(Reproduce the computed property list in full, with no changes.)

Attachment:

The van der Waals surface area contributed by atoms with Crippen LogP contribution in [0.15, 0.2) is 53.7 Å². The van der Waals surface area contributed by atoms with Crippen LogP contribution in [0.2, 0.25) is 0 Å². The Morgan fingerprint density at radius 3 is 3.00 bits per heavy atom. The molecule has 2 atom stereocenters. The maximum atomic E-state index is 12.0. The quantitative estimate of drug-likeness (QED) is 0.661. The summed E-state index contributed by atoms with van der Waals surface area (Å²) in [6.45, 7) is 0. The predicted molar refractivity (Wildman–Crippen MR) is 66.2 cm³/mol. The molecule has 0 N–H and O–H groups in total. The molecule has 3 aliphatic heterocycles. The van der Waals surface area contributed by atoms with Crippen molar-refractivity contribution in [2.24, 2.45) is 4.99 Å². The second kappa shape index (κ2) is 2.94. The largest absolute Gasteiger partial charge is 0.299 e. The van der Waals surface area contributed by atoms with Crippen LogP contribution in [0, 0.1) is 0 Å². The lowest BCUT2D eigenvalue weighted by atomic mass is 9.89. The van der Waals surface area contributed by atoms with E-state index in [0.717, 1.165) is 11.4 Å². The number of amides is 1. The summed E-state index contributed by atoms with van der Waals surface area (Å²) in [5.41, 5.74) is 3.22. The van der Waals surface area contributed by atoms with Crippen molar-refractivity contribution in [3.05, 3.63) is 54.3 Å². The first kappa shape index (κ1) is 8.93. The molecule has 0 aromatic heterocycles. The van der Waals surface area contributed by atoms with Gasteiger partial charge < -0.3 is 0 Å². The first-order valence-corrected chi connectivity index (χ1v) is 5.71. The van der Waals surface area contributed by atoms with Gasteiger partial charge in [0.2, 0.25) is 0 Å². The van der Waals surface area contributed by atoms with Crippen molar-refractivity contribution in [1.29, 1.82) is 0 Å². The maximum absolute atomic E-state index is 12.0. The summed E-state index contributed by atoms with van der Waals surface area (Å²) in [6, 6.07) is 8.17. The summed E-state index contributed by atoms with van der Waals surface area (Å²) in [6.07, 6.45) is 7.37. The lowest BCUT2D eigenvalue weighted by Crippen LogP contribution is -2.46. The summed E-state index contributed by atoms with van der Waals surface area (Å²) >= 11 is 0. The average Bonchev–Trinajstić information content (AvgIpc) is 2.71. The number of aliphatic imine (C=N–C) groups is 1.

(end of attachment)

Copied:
The van der Waals surface area contributed by atoms with Crippen LogP contribution in [0.15, 0.2) is 53.7 Å². The van der Waals surface area contributed by atoms with Crippen LogP contribution in [0.2, 0.25) is 0 Å². The Morgan fingerprint density at radius 3 is 3.00 bits per heavy atom. The molecule has 2 atom stereocenters. The maximum atomic E-state index is 12.0. The quantitative estimate of drug-likeness (QED) is 0.661. The summed E-state index contributed by atoms with van der Waals surface area (Å²) in [6.45, 7) is 0. The predicted molar refractivity (Wildman–Crippen MR) is 66.2 cm³/mol. The molecule has 0 N–H and O–H groups in total. The molecule has 3 aliphatic heterocycles. The van der Waals surface area contributed by atoms with Crippen molar-refractivity contribution in [2.24, 2.45) is 4.99 Å². The second kappa shape index (κ2) is 2.94. The largest absolute Gasteiger partial charge is 0.299 e. The van der Waals surface area contributed by atoms with Crippen LogP contribution in [0, 0.1) is 0 Å². The lowest BCUT2D eigenvalue weighted by atomic mass is 9.89. The van der Waals surface area contributed by atoms with E-state index in [0.717, 1.165) is 11.4 Å². The number of amides is 1. The summed E-state index contributed by atoms with van der Waals surface area (Å²) in [5.41, 5.74) is 3.22. The van der Waals surface area contributed by atoms with Crippen molar-refractivity contribution in [3.05, 3.63) is 54.3 Å². The first kappa shape index (κ1) is 8.93. The molecule has 0 aromatic heterocycles. The van der Waals surface area contributed by atoms with Gasteiger partial charge < -0.3 is 0 Å². The first-order valence-corrected chi connectivity index (χ1v) is 5.71. The van der Waals surface area contributed by atoms with Gasteiger partial charge in [0.2, 0.25) is 0 Å². The van der Waals surface area contributed by atoms with Crippen molar-refractivity contribution in [1.29, 1.82) is 0 Å². The maximum absolute atomic E-state index is 12.0. The summed E-state index contributed by atoms with van der Waals surface area (Å²) in [6, 6.07) is 8.17. The summed E-state index contributed by atoms with van der Waals surface area (Å²) in [6.07, 6.45) is 7.37. The lowest BCUT2D eigenvalue weighted by Crippen LogP contribution is -2.46. The summed E-state index contributed by atoms with van der Waals surface area (Å²) >= 11 is 0. The average Bonchev–Trinajstić information content (AvgIpc) is 2.71. The number of aliphatic imine (C=N–C) groups is 1.